Photo: Arunchandra Bose

Globally, women make up for almost half of the agricultural workforce. They also play a vital role in household food security, dietary diversity and health, as well as in the conservation and sustainable use of biological diversity. In spite of this, women remain economically marginalised and vulnerable to violations to their rights and well-being. Through agroecology (the pathway towards food sovereignty), equal opportunities for groups of women and men are achieved to access and control productive resources and services (such as land, livestock, education and nutrition) that benefit society at large.


Interview: “Pastoralist women have the capacity to lead” December 19, 2016 by Madeleine Florin - “After my university education I felt I had to work for change in my community.” Paine Eulalia Mako is a Masaai and a pastoralist in Tanzania. She works to connect grass roots and national level campaigns for pastoralists’ land rights. Much of her work is about empowering women to take Read more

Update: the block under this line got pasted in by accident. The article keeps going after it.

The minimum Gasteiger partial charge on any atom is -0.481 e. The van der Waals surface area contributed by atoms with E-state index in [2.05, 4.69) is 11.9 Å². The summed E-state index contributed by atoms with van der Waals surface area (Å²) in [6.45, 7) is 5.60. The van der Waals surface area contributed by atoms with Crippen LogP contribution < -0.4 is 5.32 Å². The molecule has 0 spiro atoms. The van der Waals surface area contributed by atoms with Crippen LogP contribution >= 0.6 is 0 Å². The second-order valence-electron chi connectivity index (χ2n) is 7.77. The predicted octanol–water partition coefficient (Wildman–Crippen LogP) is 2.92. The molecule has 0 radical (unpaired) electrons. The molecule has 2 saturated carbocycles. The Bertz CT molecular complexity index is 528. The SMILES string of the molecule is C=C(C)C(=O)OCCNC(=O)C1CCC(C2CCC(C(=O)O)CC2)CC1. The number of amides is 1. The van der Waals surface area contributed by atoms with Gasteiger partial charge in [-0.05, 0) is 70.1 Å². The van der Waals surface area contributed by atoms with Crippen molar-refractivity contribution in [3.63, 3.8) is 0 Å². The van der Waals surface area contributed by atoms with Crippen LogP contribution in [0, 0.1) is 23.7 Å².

Editorial: Women showing the way with agroecology December 22, 2015 by Edith van Walsum - Around the world, women forge change in their communities using agroecological approaches. Yet, surprisingly little has been written about this subject. This issue of Farming Matters shows how women can transform a situation of exclusion, crisis and social vulnerability, into a positive spiral of innovation, solidarity, and personal growth. Many Read more
Women drive alternative economies in the Himalayas December 22, 2015 by Sarah Marie Nischalke - In the Himalayas, male outmigration and the effects of climate change create challenges for rural women. Many of them develop innovative farming practices based on agroecology, push alternative economies and create niche markets. Women in India, Nepal and China show how agroecology can be a strategy to adapt to changing Read more
Four rural women leaders: The land is our life December 22, 2015 by Jessica Milgroom - In this interview, and four short videos, we asked four rural women leaders and activists from Asia and Africa about the role of women in agroecology. What we found were stories of race, caste, patriarchal systems, land grabbing, statelessness and, as an overriding theme, the lack of land ownership for Read more